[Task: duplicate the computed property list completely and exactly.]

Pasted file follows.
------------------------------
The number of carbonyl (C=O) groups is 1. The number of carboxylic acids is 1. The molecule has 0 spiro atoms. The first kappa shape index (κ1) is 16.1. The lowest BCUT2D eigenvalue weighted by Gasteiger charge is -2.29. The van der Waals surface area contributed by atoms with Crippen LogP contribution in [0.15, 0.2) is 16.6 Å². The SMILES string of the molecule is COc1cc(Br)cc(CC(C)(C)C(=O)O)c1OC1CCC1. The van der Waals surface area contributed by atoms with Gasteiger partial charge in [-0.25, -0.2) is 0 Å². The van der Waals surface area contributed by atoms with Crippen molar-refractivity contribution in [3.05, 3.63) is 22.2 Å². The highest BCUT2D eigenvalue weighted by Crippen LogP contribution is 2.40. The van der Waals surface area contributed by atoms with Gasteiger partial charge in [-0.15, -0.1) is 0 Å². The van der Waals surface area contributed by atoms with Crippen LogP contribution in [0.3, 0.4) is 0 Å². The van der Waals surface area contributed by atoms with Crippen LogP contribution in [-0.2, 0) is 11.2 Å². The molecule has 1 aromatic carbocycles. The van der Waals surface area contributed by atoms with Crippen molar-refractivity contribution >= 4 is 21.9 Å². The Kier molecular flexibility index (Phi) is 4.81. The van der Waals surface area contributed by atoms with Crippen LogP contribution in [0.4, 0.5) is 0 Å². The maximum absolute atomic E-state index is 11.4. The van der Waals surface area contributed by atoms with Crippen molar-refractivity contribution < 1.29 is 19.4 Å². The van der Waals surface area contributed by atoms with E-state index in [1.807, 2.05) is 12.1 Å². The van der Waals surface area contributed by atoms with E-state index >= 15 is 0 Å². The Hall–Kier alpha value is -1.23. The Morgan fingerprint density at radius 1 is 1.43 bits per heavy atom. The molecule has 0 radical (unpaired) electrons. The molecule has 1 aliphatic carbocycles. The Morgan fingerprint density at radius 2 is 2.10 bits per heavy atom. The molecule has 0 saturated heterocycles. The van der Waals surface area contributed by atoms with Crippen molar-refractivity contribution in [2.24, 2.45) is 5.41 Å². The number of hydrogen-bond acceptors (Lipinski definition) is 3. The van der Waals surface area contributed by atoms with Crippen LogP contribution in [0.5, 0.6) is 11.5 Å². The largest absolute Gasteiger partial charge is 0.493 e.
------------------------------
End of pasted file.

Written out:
The number of carbonyl (C=O) groups is 1. The number of carboxylic acids is 1. The molecule has 0 spiro atoms. The first kappa shape index (κ1) is 16.1. The lowest BCUT2D eigenvalue weighted by Gasteiger charge is -2.29. The van der Waals surface area contributed by atoms with Crippen LogP contribution in [0.15, 0.2) is 16.6 Å². The SMILES string of the molecule is COc1cc(Br)cc(CC(C)(C)C(=O)O)c1OC1CCC1. The van der Waals surface area contributed by atoms with Gasteiger partial charge in [-0.25, -0.2) is 0 Å². The van der Waals surface area contributed by atoms with Crippen molar-refractivity contribution in [3.05, 3.63) is 22.2 Å². The highest BCUT2D eigenvalue weighted by Crippen LogP contribution is 2.40. The van der Waals surface area contributed by atoms with Gasteiger partial charge in [-0.15, -0.1) is 0 Å². The van der Waals surface area contributed by atoms with Crippen LogP contribution in [0.3, 0.4) is 0 Å². The van der Waals surface area contributed by atoms with Crippen LogP contribution in [-0.2, 0) is 11.2 Å². The molecule has 1 aromatic carbocycles. The van der Waals surface area contributed by atoms with Crippen molar-refractivity contribution >= 4 is 21.9 Å². The Kier molecular flexibility index (Phi) is 4.81. The van der Waals surface area contributed by atoms with Crippen LogP contribution in [0.4, 0.5) is 0 Å². The maximum absolute atomic E-state index is 11.4. The van der Waals surface area contributed by atoms with Crippen molar-refractivity contribution < 1.29 is 19.4 Å². The van der Waals surface area contributed by atoms with E-state index in [1.807, 2.05) is 12.1 Å². The van der Waals surface area contributed by atoms with E-state index >= 15 is 0 Å². The Hall–Kier alpha value is -1.23. The Morgan fingerprint density at radius 1 is 1.43 bits per heavy atom. The molecule has 0 radical (unpaired) electrons. The molecule has 1 aliphatic carbocycles. The Morgan fingerprint density at radius 2 is 2.10 bits per heavy atom. The molecule has 0 saturated heterocycles. The van der Waals surface area contributed by atoms with Crippen molar-refractivity contribution in [2.24, 2.45) is 5.41 Å². The number of hydrogen-bond acceptors (Lipinski definition) is 3. The van der Waals surface area contributed by atoms with Crippen LogP contribution in [0.5, 0.6) is 11.5 Å². The largest absolute Gasteiger partial charge is 0.493 e.